QUESTION
ISO 9001:2008 states in 8.2.4 Monitoring and measurement of product:  “Evidence of conformity with the acceptance criteria shall be maintained.”

When our plan identifies periodic inspections, variable or attribute, are performed, how can we show evidence without recording the specific results obtained during the inspection?

REPLY:
Thanks for contacting ASQ’s Ask the Experts Program.  With regard to your question, please note that the primary intent of ISO 9001:2008, clause 8.2.4 is to ensure that the organization has established acceptance criteria and that a record is maintained to verify that product requirements have been met.  This verification can be performed by documenting the results of actual measurements taken onto a spreadsheet, shop router, traveler, quality plan or other suitable means.

Another approach could be the use of a “Go” “No Go” gauge and a checklist to record inspection measurement results as pass or fail.  There are many different ways of maintaining a record of inspection results.  However, regardless of how measurements are taken, their results must be documented to provide evidence of conformance.  Unless a record is maintained, there is no evidence that the inspection ever happened or that the product meets defined requirements.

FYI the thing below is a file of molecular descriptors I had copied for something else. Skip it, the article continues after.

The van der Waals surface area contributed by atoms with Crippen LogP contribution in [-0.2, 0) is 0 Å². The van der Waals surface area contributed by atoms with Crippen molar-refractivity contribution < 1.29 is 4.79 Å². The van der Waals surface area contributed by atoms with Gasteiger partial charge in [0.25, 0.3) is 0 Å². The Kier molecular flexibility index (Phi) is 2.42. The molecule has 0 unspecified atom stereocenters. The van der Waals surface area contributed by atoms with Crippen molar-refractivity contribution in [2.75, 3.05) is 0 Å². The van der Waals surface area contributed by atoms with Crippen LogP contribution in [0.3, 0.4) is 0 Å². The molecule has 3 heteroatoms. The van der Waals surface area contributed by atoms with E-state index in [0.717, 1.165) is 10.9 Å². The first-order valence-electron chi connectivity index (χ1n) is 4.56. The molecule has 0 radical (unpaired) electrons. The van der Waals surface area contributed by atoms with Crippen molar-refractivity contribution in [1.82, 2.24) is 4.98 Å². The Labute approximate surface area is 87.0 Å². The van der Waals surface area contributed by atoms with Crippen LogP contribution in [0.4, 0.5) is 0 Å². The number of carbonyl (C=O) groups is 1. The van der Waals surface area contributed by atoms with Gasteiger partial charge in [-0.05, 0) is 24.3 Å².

I hope this helps.

Bill Aston
ASQ Senior Member
Managing Director of Aston Technical Consulting Services
Kingwood, TX
www.astontechconsult.com

Posted in ISO 9001 - Quality Management Systems | Tagged , | Leave a comment

Statistical Methods/Control Charts

Question:
My question is regarding a threading process.  There is 100% inspection for go/no go check and about 5% rejection/rework.  The batch size is 5,000 nos and is completed in 3 days of production. Two such batches are produced in a month.

What type of control chart should be used to monitor the process? How should the process capability be calculated in this case?

Response:
The type of control chart first depends on what type of data you are measuring.  If you are doing go/no go then you are limited to a “P” chart or a “C” chart.  A “P” chart looks at % good (or bad).  A “C” chart looks at the number of defects found.

If you are measuring thickness or strength, (something that can be measured), then you can use a X-bar/R chart or an X-bar/S chart depending on many samples are taken.

That is the simple answer; part of this depends on how you are taking samples and how often.  If samples are taken at the start and the finish, then I would probably recommend the “P” chart.

If you can measure throughout the manufacturing process, and you look at the type of defects, then I recommend a “C” chart.

Ideally, if you can get measurement data, you are better off with the X-bar/R or the X-bar/S charts.  These tend to be better predictors and it is easier to calculate capability.

With the capability for the go/no go data, you can get % defective, (or % good) and multiply that by 1,000,000 to get your capability estimate in defects per million.

Jim Bossert
SVP Process Design Manger, Process Optimization
Bank of America